Collecting priorities have not only been set on the basis of the gap analysis results, but also according to a number of additional criteria in order to maximise the impact of the project. These include: the crop's relevance to developing countries and current breeding demands, the level of endemism of species and the threats they face in nature, the number of target species in each country and a country's adherence to the ITPGRFA. Work is underway to develop collecting programmes with key national partners around the world

Additional useful facts

80% of our calorie intake comes from just 12 plant species. (Source: Grivetti, L.E. & Ogle, B.M. (2000), Value of traditional foods in meeting macro- and micronutrient needs: the wild plant connection. Nutrition Research Reviews 13, 31-46)

50% of our calories come from just the three big grasses; wheat, maize and rice. (Source:

One fifth of the world's plant species are under threat of extinction. (Source: Sampled Red List Index for Plants, RBG Kew, 2010) Plant species under threat include wild relatives of cultivated crops that could be key to securing food sources in the future

About the Global Crop Diversity Trust:

The Global Crop Diversity Trust is an independent international organization with a vision to secure forever the basis of a diverse and sustainable agriculture to support food security and alleviate poverty. The Crop Trust works to ensure the conservation and availability of plant diversity essential for food and agriculture by providing sustainable funding to key international collections of plant genetic resources, promoting the availability of collections and information sharing, and by funding technical assistance and capacity building. The Crop Trust is building an endowment to provide long-term stable funding to the globally important collections of crop diversity. The Crop Trust also supports the ongoing operations of the Svalbard Global Seed Vault.

The Royal Botanic Gardens, Kew is a world famous scientific organisation, internationally respected for its outstanding living collection of plants and world-class Herbarium as well as its scientific expertise in plant diversity, conservation and sustainable development in the UK and around the world. Kew Gardens is a major international visitor attraction. Its landscaped 132 hectares and RBG Kew's country estate, Wakehurst Place, attract over 1.5 million visits every year. Kew was made a UNESCO World Heritage Site in July 2003 and celebrated its 250th anniversary in 2009. Wakehurst Place is home to Kew's Millennium Seed Bank, the largest wild plant seed bank in the world. Kew receives approximately half its funding from Government through the Department for the Environment, Food and Rural Affairs (Defra). Further funding needed to support Kew's vital work comes from donors, membership and commercial activity including ticket sales. This year Kew Gardens is celebrating the amazing bounty of the plant world with the IncrEdibles festival (running until 3 November 2013)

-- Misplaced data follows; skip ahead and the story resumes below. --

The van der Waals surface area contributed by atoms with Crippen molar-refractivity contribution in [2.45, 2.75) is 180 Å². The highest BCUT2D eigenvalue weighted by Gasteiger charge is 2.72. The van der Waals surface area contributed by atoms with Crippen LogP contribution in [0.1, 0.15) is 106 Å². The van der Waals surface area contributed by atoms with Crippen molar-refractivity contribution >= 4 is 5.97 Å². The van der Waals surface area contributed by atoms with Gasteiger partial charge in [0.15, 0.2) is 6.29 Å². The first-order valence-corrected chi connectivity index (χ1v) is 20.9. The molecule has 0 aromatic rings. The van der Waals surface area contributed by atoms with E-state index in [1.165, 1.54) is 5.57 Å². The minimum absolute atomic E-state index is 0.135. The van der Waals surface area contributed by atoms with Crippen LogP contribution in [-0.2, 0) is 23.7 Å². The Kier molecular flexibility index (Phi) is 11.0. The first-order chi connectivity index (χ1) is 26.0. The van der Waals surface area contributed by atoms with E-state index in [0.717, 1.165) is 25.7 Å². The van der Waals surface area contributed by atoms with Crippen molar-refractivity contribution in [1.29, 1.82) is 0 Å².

About CIAT

The International Center for Tropical Agriculture (CIAT)-a member of the CGIAR Consortium-develops technologies, tools, and new knowledge that better enable farmers, especially smallholders, to make agriculture eco-efficient-that is, competitive and profitable as well as sustainable and resilient. Eco-efficient agriculture reduces hunger and poverty, improves human nutrition, and offers solutions to environmental degradation and climate change in the tropics. With headquarters near Cali, Colombia, CIAT conducts research for development in tropical regions of Latin America, Africa, and Asia.

About the University of Birmingham

The School of Biosciences, University of Birmingham has a recognized leading international role in PGR conservation research, technology transfer and education. The plant genetic resources research group have led and been partner in numerous CWR/landrace projects and are currently coordinating the EC FP7 "Novel characterization of crop wild relative and landrace resources as a basis for improved crop breeding (PGR Secure)" project, which is focused on developing CWR and landrace in situ and ex situ conservation and use methodologies. In addition, the group has extensive experience in offering training for conservationists and consultancy services at global, regional and UK levels

Disclaimer: AAAS and EurekAlert! are not responsible for the accuracy of news releases posted to EurekAlert! by contributing institutions or for the use of any information through the EurekAlert system.